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Exclusive: Philippines to host seminal Asian project bond

The Manila-based Credit Guarantee and Investment Facility is about to raise debt for a power project via the first local-currency project bond ever issued in Asia ex-Malaysia.

Asia will see its maiden local currency-denominated Asian project bond issuance in the next few months, Kiyoshi Nishimura, chief executive of the Manila-based Credit Guarantee and Investment Facility (CGIF), told Infrastructure Investor.

The Philippines, which ranks among Asia’s hottest infrastructure markets and whose credit rating has recently been upgraded to BBB, will be the host, according to Nishimura.

He said the bond will be issued in peso for an amount much larger than CGIF’s funding ceiling, which is set at $140 million. The debt will be raised to finance a power project.

“We are currently working on other project bonds, namely on a baht-denominated one in Thailand, but this transaction’s processing has come to fruition faster than the others. Hopefully in a few months we should see the first issuance of a local corporate project bond,” said Nishimura.

A number of institutions have recently attempted to achieve a similar feat in the region but the scarcity of bankable infrastructure projects, the lack of legal framework to support those transactions and the extensive internal capacity needed to monitor underlying assets has kept Asia aback with regards to developing a suitable deal pipeline.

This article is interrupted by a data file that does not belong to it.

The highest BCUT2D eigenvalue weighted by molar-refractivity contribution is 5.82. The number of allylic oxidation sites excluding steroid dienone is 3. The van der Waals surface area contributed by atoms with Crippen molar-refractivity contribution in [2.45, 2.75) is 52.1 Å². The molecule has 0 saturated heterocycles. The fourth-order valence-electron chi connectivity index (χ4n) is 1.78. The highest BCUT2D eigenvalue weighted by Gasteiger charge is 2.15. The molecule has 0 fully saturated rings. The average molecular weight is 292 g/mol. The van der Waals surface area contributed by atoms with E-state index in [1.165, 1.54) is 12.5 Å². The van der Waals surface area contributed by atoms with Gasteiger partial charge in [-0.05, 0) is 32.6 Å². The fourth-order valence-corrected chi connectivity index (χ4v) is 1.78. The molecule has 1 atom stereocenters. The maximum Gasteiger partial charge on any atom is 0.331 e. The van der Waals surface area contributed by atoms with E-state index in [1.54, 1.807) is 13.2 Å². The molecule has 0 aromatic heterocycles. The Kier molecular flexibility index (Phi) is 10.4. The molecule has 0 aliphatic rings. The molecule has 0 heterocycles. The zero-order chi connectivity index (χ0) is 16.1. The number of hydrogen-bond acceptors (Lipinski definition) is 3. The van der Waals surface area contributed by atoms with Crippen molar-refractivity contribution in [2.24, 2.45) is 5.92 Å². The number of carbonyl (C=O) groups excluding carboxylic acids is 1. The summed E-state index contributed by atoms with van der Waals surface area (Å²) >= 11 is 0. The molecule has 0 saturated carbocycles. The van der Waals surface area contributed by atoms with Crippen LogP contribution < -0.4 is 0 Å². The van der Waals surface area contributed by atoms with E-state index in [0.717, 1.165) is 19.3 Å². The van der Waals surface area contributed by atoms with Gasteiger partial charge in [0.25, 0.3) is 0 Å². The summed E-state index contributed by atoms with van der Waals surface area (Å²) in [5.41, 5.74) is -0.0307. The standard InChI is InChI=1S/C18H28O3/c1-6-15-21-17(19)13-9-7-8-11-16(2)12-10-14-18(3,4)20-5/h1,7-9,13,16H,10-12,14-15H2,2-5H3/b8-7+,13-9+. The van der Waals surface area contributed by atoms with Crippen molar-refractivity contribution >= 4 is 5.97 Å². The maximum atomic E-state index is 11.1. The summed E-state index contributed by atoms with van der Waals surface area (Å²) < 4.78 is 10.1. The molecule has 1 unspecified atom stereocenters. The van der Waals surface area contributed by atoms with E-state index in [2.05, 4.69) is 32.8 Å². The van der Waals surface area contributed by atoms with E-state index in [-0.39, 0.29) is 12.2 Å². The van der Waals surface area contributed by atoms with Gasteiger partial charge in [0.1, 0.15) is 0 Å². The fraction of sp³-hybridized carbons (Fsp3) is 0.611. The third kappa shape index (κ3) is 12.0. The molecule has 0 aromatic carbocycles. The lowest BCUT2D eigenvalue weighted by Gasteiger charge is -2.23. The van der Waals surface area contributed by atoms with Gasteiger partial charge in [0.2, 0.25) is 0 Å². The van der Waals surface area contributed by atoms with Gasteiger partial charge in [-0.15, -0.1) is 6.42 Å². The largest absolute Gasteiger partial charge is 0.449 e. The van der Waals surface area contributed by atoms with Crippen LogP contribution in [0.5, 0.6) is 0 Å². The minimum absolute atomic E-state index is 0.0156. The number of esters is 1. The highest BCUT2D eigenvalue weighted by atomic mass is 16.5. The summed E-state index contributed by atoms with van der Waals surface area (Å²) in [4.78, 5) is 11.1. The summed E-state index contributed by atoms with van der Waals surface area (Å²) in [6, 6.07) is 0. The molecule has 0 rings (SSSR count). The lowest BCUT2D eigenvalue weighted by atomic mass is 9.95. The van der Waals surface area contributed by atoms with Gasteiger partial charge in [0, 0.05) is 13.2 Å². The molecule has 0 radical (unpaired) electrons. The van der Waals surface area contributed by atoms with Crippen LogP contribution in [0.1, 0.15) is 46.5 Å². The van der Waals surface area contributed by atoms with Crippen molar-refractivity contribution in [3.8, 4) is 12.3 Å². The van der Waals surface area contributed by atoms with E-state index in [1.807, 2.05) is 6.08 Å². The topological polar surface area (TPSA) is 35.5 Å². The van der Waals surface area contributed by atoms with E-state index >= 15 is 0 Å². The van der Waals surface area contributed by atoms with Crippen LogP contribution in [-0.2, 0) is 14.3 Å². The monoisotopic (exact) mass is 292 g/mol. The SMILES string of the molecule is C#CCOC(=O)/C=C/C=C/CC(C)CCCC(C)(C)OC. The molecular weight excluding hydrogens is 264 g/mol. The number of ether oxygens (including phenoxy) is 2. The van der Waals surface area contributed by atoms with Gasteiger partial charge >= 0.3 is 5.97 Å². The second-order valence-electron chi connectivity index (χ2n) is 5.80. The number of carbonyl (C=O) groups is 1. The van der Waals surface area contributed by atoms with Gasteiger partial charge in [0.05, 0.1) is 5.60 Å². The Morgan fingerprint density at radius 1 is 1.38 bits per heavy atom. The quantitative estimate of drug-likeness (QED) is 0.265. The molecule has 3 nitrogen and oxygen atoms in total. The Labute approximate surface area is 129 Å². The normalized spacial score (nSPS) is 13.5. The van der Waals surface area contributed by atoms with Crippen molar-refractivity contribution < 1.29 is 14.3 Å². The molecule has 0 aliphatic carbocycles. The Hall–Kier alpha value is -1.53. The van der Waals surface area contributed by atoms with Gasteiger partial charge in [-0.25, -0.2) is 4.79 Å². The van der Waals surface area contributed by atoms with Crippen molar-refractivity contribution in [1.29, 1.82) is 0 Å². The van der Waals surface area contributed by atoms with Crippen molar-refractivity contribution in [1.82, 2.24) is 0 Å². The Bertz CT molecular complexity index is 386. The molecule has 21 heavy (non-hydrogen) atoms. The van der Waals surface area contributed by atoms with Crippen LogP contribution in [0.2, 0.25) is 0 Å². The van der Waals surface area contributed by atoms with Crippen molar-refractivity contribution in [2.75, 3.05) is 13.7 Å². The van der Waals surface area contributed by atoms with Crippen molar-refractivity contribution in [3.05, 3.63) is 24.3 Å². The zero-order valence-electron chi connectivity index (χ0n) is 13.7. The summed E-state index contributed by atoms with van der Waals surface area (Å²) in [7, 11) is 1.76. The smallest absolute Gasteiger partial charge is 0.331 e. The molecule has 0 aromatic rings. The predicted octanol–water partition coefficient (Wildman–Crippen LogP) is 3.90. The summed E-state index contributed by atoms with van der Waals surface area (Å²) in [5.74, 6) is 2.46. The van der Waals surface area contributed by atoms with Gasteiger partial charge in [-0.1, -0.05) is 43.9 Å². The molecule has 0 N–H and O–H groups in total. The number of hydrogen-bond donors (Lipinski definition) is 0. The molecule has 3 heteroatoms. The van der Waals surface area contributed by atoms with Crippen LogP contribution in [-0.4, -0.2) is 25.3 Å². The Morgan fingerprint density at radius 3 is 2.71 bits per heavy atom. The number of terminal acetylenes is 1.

“The problem for the Association of South East Asian Nations (ASEAN) region is that local banks can lend at very low rates and there is ample liquidity. So there is no real need for external borrowing, apart perhaps for countries like Vietnam and Indonesia. However when it comes to diversifying funding sources, corporate bonds can be interesting,” noted Nishimura.

With commercial banks limited by more stringent capital ratio requirements in the amount they can lend, he said corporate bonds were increasingly being seen as an attractive alternative to traditional loans.

“The potential to choose an opportune timing for loan interest rates – which can be fixed for this type of transaction, unlike in syndicated loans with project finance – enables a corporation to assess with more certainty the costs of a project. This also makes them an appealing instrument.”

A difficulty encountered by project bonds in the region is that they will hardly ever benefit from a rating above that of the sovereign, which in many Asian countries is not high enough to guarantee interest from American or European investors.

CGIF’s mandate is exclusively limited to local-currency project bond issuances in the ASEAN+ 3 region (Korea, Japan and Australia). The institution, which was set up by the ASEAN, China, Japan, Korea and the Asian Development Bank in November 2010, is rated AA+ by Standard & Poor’s.